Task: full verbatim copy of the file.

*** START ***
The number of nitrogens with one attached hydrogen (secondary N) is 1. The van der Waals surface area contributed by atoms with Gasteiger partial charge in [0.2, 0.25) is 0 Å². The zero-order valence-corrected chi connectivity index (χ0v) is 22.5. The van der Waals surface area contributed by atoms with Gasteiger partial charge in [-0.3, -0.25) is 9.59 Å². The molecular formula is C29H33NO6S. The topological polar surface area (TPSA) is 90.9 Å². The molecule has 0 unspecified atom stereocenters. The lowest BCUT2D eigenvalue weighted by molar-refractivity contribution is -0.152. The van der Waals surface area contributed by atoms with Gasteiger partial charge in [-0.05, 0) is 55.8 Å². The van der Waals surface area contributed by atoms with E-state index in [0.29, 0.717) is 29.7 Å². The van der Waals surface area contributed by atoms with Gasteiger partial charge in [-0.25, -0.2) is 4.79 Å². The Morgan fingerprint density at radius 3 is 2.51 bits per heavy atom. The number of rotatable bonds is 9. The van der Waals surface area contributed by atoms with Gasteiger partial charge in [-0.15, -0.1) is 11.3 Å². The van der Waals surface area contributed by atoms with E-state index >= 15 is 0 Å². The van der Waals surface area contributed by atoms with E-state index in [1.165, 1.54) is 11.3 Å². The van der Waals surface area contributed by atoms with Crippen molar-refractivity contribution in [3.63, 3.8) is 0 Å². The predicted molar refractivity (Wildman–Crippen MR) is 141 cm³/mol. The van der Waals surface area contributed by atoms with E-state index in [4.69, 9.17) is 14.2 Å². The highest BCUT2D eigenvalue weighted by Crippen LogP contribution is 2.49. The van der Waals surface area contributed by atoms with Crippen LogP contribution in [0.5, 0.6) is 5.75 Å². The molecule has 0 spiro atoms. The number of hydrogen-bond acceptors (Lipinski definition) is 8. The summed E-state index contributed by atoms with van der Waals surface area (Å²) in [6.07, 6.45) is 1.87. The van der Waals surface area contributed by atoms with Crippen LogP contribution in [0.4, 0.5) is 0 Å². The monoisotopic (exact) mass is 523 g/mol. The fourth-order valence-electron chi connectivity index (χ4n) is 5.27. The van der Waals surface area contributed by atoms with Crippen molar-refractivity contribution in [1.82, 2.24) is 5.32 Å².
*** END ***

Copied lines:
The number of nitrogens with one attached hydrogen (secondary N) is 1. The van der Waals surface area contributed by atoms with Gasteiger partial charge in [0.2, 0.25) is 0 Å². The zero-order valence-corrected chi connectivity index (χ0v) is 22.5. The van der Waals surface area contributed by atoms with Gasteiger partial charge in [-0.3, -0.25) is 9.59 Å². The molecular formula is C29H33NO6S. The topological polar surface area (TPSA) is 90.9 Å². The molecule has 0 unspecified atom stereocenters. The lowest BCUT2D eigenvalue weighted by molar-refractivity contribution is -0.152. The van der Waals surface area contributed by atoms with Gasteiger partial charge in [-0.05, 0) is 55.8 Å². The van der Waals surface area contributed by atoms with E-state index in [0.29, 0.717) is 29.7 Å². The van der Waals surface area contributed by atoms with Gasteiger partial charge in [-0.25, -0.2) is 4.79 Å². The Morgan fingerprint density at radius 3 is 2.51 bits per heavy atom. The number of rotatable bonds is 9. The van der Waals surface area contributed by atoms with Gasteiger partial charge in [-0.15, -0.1) is 11.3 Å². The van der Waals surface area contributed by atoms with E-state index >= 15 is 0 Å². The van der Waals surface area contributed by atoms with E-state index in [1.165, 1.54) is 11.3 Å². The van der Waals surface area contributed by atoms with Crippen molar-refractivity contribution in [3.63, 3.8) is 0 Å². The predicted molar refractivity (Wildman–Crippen MR) is 141 cm³/mol. The van der Waals surface area contributed by atoms with E-state index in [4.69, 9.17) is 14.2 Å². The highest BCUT2D eigenvalue weighted by Crippen LogP contribution is 2.49. The van der Waals surface area contributed by atoms with Crippen LogP contribution in [0.5, 0.6) is 5.75 Å². The molecule has 0 spiro atoms. The number of hydrogen-bond acceptors (Lipinski definition) is 8. The summed E-state index contributed by atoms with van der Waals surface area (Å²) in [6.07, 6.45) is 1.87. The van der Waals surface area contributed by atoms with Crippen LogP contribution in [0.4, 0.5) is 0 Å². The monoisotopic (exact) mass is 523 g/mol. The fourth-order valence-electron chi connectivity index (χ4n) is 5.27. The van der Waals surface area contributed by atoms with Crippen molar-refractivity contribution in [1.82, 2.24) is 5.32 Å².